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for the following reason(s): No other villain as of now is named "The Grabber".
Please discuss it on the talk page for this article.
"I told you I am not Casval, I am Char Aznable."
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|“||You don't need to be scared. Because nothing bad is going to happen to you here. You got my word Johny.||„|
|~ The Grabber trying to reassure Finney Blake after abducting him.|
|“||Hang up the phone! Now!||„|
|~ The Grabber instructing Finney to hang up the phone.|
|“||Wanna see a magic trick?||„|
|~ The Grabber|
Albert Shaw, better known as The Grabber, is the main antagonist of the 2022 supernatural horror film The Black Phone, which is based on the 2004 short story of the same name by Joe Hill from his 20th Century Ghosts collection.
He is a serial child abductor and killer who preyed on the boys of a Denver suburb. By the time of the film's events, the Grabber kidnaps Finney Blake, intending to keep him trapped in his basement for the rest of his life, before changing his mind later in the film and wanting to torture and kill him instead. He is the archenemy of the film's protagonist Finney Blake.
He was portrayed by Ethan Hawke, who also played Martin Asher in Taking Lives, The Fizzle Bomber in Predestination and Arthur Harrow in Moon Knight.
- 1 History
- 1.1 Past
- 1.2 The Black Phone
- 2 Quotes
- 3 Gallery
- 4 Trivia
Not much is known about the serial child murderer known as the Grabber. What is known is he lives with his drug addict brother in a Denver suburb and has a day job. For reasons unknown, the Grabber abducts young boys and imprisons them in his basement unbeknownst to his brother. He would eventually kill the boys and bury the bodies in a house across the street. He had killed a total of five children, with Finney Blake's friends Bruce and Robin being his latest victims. He seems to have the same abilities than Finney has by being able to hear the black phone too, even if he denies it, claiming it's just static electricity sparking the phone's exposed wiring.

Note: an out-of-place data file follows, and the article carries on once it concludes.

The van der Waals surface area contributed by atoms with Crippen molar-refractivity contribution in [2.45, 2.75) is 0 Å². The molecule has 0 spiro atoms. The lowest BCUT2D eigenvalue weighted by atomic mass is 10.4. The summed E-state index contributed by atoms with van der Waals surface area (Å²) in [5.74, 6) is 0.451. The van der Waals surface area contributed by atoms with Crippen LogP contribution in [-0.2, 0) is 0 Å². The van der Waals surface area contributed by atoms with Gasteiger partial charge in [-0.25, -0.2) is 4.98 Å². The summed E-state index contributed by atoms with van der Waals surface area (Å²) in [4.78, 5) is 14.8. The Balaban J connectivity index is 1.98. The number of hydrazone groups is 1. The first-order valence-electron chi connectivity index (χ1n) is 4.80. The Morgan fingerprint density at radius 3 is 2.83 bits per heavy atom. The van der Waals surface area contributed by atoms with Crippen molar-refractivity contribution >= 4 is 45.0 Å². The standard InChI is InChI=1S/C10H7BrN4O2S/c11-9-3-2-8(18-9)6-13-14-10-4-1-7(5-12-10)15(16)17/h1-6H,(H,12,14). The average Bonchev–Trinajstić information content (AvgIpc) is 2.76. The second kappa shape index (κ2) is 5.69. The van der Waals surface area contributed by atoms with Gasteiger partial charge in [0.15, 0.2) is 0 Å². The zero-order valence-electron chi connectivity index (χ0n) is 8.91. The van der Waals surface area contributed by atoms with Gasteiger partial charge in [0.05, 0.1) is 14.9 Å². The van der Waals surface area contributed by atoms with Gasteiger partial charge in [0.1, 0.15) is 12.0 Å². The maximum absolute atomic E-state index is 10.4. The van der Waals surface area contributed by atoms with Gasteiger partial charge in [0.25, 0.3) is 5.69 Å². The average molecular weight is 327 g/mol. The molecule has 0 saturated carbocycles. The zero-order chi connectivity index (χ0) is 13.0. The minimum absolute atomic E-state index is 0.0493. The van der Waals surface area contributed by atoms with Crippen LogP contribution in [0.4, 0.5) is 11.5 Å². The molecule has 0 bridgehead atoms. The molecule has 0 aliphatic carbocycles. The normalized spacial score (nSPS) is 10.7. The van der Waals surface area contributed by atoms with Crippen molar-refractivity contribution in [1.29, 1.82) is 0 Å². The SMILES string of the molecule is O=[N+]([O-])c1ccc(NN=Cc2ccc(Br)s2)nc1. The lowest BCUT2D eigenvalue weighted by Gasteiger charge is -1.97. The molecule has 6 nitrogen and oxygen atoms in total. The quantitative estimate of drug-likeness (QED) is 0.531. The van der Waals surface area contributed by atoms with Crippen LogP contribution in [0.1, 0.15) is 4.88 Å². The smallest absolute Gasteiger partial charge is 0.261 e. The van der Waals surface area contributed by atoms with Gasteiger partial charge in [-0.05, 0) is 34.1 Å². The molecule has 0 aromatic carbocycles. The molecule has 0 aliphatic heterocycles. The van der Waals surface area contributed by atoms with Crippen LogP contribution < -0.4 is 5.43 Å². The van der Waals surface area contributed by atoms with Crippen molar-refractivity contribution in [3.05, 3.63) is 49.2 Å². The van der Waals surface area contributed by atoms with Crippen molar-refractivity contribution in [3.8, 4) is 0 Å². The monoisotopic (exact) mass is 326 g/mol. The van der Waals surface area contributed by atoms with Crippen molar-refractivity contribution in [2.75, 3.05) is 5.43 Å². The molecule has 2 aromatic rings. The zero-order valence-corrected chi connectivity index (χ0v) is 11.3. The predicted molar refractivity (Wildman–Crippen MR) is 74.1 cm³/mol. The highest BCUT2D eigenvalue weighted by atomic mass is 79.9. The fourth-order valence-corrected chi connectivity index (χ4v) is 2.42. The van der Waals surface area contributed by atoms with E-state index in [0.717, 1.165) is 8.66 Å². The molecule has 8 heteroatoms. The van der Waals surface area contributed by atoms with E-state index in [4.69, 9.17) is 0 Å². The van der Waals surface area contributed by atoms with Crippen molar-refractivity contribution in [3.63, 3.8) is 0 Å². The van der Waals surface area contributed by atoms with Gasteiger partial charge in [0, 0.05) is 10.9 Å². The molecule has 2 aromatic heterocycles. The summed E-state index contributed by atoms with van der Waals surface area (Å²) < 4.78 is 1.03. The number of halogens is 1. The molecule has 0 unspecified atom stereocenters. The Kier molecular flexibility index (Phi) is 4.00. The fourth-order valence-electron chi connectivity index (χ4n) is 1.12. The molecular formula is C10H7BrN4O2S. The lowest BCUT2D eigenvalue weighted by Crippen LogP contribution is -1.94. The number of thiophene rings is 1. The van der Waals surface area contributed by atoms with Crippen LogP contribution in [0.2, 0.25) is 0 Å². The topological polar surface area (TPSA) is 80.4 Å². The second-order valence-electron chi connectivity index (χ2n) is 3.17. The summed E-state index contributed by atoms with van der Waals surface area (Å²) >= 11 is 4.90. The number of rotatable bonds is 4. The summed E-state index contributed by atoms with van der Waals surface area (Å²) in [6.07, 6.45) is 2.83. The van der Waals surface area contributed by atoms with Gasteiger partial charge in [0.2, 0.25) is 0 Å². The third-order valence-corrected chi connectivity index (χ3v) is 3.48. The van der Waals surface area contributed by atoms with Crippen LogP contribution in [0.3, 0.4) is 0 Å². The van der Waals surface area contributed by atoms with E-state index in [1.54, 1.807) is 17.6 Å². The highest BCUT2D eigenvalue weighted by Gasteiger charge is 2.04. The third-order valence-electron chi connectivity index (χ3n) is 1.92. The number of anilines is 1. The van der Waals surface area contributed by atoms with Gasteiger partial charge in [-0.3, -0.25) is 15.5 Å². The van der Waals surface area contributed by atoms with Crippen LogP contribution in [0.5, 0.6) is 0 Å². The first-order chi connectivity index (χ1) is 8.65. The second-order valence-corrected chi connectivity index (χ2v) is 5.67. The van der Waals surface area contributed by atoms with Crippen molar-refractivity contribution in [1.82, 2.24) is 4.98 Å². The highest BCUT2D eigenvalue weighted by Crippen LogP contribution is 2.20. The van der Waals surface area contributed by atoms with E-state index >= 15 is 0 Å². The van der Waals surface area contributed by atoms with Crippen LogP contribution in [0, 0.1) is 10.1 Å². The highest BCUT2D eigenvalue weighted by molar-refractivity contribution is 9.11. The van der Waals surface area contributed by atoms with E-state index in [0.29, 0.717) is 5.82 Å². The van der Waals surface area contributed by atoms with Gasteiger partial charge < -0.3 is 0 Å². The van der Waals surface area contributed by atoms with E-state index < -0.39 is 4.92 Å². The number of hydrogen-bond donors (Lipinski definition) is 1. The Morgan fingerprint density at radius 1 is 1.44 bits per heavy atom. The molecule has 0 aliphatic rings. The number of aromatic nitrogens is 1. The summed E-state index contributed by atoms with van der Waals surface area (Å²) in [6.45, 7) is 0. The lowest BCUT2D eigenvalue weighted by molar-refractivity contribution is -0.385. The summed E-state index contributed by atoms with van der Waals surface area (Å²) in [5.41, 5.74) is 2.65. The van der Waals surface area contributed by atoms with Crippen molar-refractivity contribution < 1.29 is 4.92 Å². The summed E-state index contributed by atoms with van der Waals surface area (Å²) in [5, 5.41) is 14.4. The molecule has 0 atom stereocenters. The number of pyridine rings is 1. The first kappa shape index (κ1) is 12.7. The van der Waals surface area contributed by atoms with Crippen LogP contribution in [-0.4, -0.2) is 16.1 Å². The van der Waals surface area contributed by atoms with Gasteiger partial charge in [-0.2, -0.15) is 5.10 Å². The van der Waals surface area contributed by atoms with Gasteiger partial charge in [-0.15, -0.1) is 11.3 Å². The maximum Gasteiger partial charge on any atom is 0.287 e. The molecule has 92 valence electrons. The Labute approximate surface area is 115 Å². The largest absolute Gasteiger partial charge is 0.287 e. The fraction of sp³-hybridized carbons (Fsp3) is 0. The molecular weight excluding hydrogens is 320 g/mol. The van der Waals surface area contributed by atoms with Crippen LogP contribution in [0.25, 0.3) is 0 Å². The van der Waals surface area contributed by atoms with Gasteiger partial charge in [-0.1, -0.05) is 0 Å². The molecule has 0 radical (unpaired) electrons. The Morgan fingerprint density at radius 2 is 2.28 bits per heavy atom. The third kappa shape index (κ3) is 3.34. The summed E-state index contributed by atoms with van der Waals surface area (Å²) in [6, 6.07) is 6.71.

The Black Phone
In 1978, the Grabber kidnaps Finney when he lured him into helping him after dropping his groceries. Trapping him in the basement, the Grabber, now wearing a mask, informs Finney that he won't hurt him, that nothing bad will happen to him anymore and that the black phone on the wall doesn't work when the boy tried to use it (this is later debunked by the ghost boys who confirm that he actually can hear them). While trapped, Finney receives a call from Bruce who had no recollection of his life prior to his kidnapping and untimely end. He tells Finney that there was a floor tile that he tried to dig out before being stopped by the Grabber. Finney does as he is told and covers the hole with a rug.
Sometime later, the Grabber offers Finney food and tells him that he thinks to let him go but asks him what his name was. Finney instead lies leading to the Grabber becoming enraged and angrily smashing the plate containing eggs and a soda bottle on the ground and revealing a newspaper detailing his disappearance. Showing that’s how he knows his name.
After that fails, Finney is stopped from going upstairs by another ghost child named Billy. Explaining that the Grabber deliberately leaves the door unlocked so he could beat the child to death in a game of "Naughty Boy," Billy has Finney find a chord that he tried to use to escape through the window. However, that too fails.
Finney's sister Gwen has several visions in her dreams describing the Grabber's abductions until she learns the address to what she assumed was the Grabber's lair. She then dials the police to investigate. Meanwhile, Finney receives another phone call, this time from Griffin, who explains that the Grabber took a lock from his bike and used it to lock the front door, but Griffin has written the code on one of the basement wall. He also senses that the Grabber was asleep. Finney takes advantage of this and sneaks upstairs. After unsuccessfully trying to undo the lock, Finney finally finds the combination and flees. Unfortunately, the Grabber's dog alerts its master and the Grabber sprints after the young boy. He grabs him and threatens to gut him and use his intestines to strangle the life out of him should he scream, before knock him out.
Back in the basement, Finney gets a call from a punk named Vance. Learning of a hole in the wall, Finney grabs the toilet lid and breaks his way through the wall only to realize he was trapped behind a refrigerator. Distraught, Finney has a breakdown as the phone rings again. Picking it up, he learns his friend Robin was on the other side. He comforts him and urges him to fight back so his death would not be in vain, and teaches him how to fight, as they both have a heartfelt goodbye. Finney prepares his last chance to beat the Grabber and escape, he prepares the trap and takes the phone, ripping it from the cord and fills it with the dirt he had dug out earlier.